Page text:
|1. Memorial:||Hollybrook Memorial||Southampton|
|2. Book:||The (1921) Masonic Roll of Honour 1914-1918||Pg.127|
|3. Memorial:||The (1940) Scroll - WW1 Roll of Honour||3B GQS|
Awards & Titles:
|The Most Noble Order of the Garter |
The Most Illustrious Order of St Patrick
Knight Grand Commander of the Star of India
Knight Grand Cross of The Most Honourable Order of the Bath
Knight Grand Cross of the Order of St Michael and St George
Knight Grand Commander of the Indian Empire
The Order of Merit
Family :Born 1850 at Ballylongford, Co. Kerry, second son of Lieut.-Col. Henry Horatio, of Cossington, Leics., and Crotter House, Ballylongford, Co. Kerry and Frances, daughter of the Rev. John Chevallier, of Aspall Hall, Suffolk.
Education & Career :
Hon. LL.D. 1898. Educated in Switzerland, and at R.M.A. Woolwich. Lieut., R.E., 1871; Capt., 1883. Served in expedition for relief of General Gordon in Khartoum, 1884-5. Major, 1884; Lieut.-Col., 1885. Governor-General of Eastern Sudan, 1886; Adjutant-General, Egyptian Army, 1892. K.C.M.G., 1894. Major-General and K.C.B. for services in River war, 1896. Defeated Khalifa's army at Omdurman and re-occupied Khartoum, 1898. Created Baron, 1898. Governor-General of the Sudan, 1899. Lieut.-General, 1899. Lord Robert's Chief of Staff in South Africa, 1899. Commander-in-Chief, Boer War, 1900-2. General, 1902. Commander-in-Chief in India, 1902-9; Field Marshall, 1909. Created Earl, 1914. Secretary of State for War, 1914; increased British army from six to seventy divisions, 1914-16. K.G., 1915. Drowned off the Orkneys, with the staff of his Mission, June, 1916, whilst sailing in H.M.S. Hampshire to visit Russia. Brother of Arthur B. (1871). (Burke, P. and B.; D.N.B.; Army Lists.)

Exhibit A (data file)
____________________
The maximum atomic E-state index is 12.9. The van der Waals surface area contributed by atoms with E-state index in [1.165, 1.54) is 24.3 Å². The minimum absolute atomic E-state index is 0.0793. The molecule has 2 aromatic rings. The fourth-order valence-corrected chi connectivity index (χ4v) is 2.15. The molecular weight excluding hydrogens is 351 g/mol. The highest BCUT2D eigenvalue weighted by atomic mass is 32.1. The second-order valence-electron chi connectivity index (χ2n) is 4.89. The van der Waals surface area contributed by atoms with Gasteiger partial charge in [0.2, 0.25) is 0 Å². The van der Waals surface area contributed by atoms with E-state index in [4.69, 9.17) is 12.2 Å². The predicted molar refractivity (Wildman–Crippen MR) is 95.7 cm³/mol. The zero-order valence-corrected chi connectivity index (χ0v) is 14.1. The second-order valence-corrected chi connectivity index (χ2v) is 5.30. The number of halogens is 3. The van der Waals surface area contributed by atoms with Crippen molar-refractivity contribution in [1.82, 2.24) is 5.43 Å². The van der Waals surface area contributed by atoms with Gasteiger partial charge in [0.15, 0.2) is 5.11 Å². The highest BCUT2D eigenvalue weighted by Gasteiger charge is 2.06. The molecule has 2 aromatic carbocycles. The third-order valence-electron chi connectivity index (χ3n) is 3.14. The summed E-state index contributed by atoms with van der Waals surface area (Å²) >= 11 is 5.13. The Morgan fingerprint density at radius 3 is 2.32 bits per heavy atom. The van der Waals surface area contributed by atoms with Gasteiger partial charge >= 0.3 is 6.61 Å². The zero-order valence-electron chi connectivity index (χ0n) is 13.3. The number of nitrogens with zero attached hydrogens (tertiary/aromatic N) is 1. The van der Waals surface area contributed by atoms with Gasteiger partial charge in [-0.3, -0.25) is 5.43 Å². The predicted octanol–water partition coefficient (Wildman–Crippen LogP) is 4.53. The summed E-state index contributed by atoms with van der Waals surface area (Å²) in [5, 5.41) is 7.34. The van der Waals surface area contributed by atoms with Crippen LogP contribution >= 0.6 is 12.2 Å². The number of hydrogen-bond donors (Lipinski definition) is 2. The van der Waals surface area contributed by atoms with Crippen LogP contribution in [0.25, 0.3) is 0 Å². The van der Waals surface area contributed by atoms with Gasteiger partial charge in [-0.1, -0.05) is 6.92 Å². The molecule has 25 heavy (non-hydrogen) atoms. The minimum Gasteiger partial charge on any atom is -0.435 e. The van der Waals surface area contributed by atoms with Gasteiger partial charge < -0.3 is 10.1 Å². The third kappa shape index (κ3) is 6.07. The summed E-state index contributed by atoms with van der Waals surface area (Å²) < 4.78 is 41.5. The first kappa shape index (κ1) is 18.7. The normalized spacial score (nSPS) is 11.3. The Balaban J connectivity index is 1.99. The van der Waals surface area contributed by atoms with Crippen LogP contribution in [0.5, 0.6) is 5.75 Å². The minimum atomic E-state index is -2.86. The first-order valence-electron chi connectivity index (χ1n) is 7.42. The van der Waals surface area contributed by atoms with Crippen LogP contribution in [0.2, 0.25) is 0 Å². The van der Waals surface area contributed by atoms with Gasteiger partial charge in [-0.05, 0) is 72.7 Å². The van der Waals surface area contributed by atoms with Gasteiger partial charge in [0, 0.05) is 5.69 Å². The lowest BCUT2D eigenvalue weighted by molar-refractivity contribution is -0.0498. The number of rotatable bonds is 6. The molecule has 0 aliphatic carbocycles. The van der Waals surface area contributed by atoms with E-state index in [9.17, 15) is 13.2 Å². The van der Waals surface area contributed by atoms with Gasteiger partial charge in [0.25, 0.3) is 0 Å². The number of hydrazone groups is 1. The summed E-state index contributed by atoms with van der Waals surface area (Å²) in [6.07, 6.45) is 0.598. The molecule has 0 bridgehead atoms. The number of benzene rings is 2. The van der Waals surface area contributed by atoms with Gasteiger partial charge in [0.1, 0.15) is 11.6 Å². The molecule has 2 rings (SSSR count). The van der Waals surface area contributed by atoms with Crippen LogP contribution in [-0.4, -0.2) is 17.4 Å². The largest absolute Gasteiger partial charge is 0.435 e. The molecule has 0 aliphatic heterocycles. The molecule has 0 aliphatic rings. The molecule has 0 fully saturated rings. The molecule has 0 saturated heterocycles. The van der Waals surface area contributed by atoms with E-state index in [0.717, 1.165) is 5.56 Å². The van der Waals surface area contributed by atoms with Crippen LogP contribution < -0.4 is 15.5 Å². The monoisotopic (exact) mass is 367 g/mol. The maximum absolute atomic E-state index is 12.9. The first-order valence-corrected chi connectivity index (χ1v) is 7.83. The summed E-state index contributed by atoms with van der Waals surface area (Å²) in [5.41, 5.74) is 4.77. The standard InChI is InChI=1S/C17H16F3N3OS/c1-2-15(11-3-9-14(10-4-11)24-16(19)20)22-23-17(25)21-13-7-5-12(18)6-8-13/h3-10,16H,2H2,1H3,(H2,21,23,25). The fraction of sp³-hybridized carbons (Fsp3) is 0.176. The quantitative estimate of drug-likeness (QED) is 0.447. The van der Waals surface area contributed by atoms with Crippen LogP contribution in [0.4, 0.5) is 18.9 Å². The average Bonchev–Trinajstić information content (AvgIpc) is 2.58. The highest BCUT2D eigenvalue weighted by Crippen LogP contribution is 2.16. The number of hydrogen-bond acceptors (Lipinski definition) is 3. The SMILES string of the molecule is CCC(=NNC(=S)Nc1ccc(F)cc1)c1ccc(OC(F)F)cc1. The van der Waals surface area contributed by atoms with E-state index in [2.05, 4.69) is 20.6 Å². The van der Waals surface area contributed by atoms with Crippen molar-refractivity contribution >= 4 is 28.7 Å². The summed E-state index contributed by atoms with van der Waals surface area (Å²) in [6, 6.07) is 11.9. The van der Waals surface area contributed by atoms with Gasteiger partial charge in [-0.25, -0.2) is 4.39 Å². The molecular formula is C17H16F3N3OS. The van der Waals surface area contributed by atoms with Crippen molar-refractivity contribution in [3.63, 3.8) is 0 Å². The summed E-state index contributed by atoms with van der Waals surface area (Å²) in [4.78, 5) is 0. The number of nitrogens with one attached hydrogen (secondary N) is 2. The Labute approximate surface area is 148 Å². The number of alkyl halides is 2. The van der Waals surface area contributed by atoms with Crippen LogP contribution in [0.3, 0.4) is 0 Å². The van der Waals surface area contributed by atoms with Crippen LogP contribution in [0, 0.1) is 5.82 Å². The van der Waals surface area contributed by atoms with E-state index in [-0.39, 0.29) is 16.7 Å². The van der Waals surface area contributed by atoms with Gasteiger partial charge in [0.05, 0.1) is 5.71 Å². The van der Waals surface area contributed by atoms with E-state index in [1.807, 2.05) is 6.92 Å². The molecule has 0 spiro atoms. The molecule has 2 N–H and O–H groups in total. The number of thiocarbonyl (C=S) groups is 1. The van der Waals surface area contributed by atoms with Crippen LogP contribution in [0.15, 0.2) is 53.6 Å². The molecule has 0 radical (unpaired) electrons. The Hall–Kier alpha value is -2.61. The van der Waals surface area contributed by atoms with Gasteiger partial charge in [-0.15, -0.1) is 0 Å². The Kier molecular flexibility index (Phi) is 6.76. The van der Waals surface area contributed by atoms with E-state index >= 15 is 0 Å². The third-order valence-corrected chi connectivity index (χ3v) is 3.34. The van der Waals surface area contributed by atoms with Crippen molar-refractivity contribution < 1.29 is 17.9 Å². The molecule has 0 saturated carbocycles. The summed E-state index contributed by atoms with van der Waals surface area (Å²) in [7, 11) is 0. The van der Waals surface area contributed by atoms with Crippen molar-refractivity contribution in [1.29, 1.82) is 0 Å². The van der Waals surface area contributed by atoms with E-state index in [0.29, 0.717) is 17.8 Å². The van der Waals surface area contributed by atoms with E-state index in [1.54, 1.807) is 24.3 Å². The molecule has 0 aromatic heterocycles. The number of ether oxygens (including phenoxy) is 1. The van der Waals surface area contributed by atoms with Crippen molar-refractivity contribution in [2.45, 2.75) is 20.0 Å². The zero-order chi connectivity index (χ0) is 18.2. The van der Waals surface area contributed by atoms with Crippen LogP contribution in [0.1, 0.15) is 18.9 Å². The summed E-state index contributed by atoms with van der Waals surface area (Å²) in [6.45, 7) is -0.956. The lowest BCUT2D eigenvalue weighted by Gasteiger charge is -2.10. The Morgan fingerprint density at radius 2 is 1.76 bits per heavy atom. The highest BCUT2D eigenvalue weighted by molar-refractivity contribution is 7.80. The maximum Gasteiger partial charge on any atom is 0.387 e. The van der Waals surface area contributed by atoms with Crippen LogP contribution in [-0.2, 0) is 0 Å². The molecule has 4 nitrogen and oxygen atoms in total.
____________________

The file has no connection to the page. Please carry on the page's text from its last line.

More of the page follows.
- The First World War 1914-1918, World-wide.
|Unit / Ship / Est.: General Staff|
|Action : HMS Hampshire, Sinking of|
On Monday 5th June 1916, about 1 to 2 miles off Marwick Head in Orkney, by 7.50 pm, H.M.S. Hampshire struck a German mine and sank. According to an official MOD site the ships full compliment at the time of sailing was 655 men plus 7 passengers who were Lord Kitchener and his staff. The real number is described by Kitchener Hampshire website at 737. The bodies of over 100 officers and men were recovered from the sea and were interred into one common grave where they now lay to rest at the Lyness Cemetery, Hoy, Orkney. That is with the exception of Lieutenant MacPherson and Colonel Fitzgerald. Lieutenant MacPherson was was onboard the Hampshire in his capacity as a Russian translator and was buried in a separate gave in Lyness Cemetery. The body of Colonel Fitzgerald was taken to Inverness and then transferred to London for burial at the Eastbourne (Ocklynge) Cemetery in Sussex. The body of Lord Kitchener was never recovered from the sea and only 12 men survived the sinking of the HMS Hampshire.
See also: HMS Hampshire.
See also: Kitchener Hampshire.
Secretary of State for War. Col. Cmdt. Royal Engineers, Col. Irish Guards.
|Type||Lodge Name and No.||Province/District :|
|Mother :||La Concordia No. 1226 E.C.||Egypt|
|Joined :||Drury Lane No. 2127 E.C.||London|
|Joined :||British Union No. 114 E.C.||Suffolk|
|Joined :||Kitchener No. 2998 E.C.||Northern India|
|Joined :||Star in the East No. 1355 E.C.||Egypt|
|Joined :||Khartoum No. 2877 E.C.||Egypt|
|Joined :||Himalayan Brotherhood No. 459 E.C.||London|
|Joined :||Bulwer Lodge of Cairo No. 1068 E.C.||Buckinghamshire|
|Joined :||Aldershot Army and Navy No. 1971 E.C.||Hampshire & IOW|
|Joined :||Lord Kitchener No. 3402 E.C.||Cyprus|
|Joined :||Lodge Concordia No. 3102 E.C.||Devonshire|
1st January 1894
1st January 1894
1st January 1894
"Of the many famous men who have been Freemasons, the first Earl Kitchener of Khartoum may be considered to have been the most active to patronise the Craft. In an extraordinary life, his onerous military commitment to his country was intertwined with the Masonic duties he pursued on behalf of the fraternity."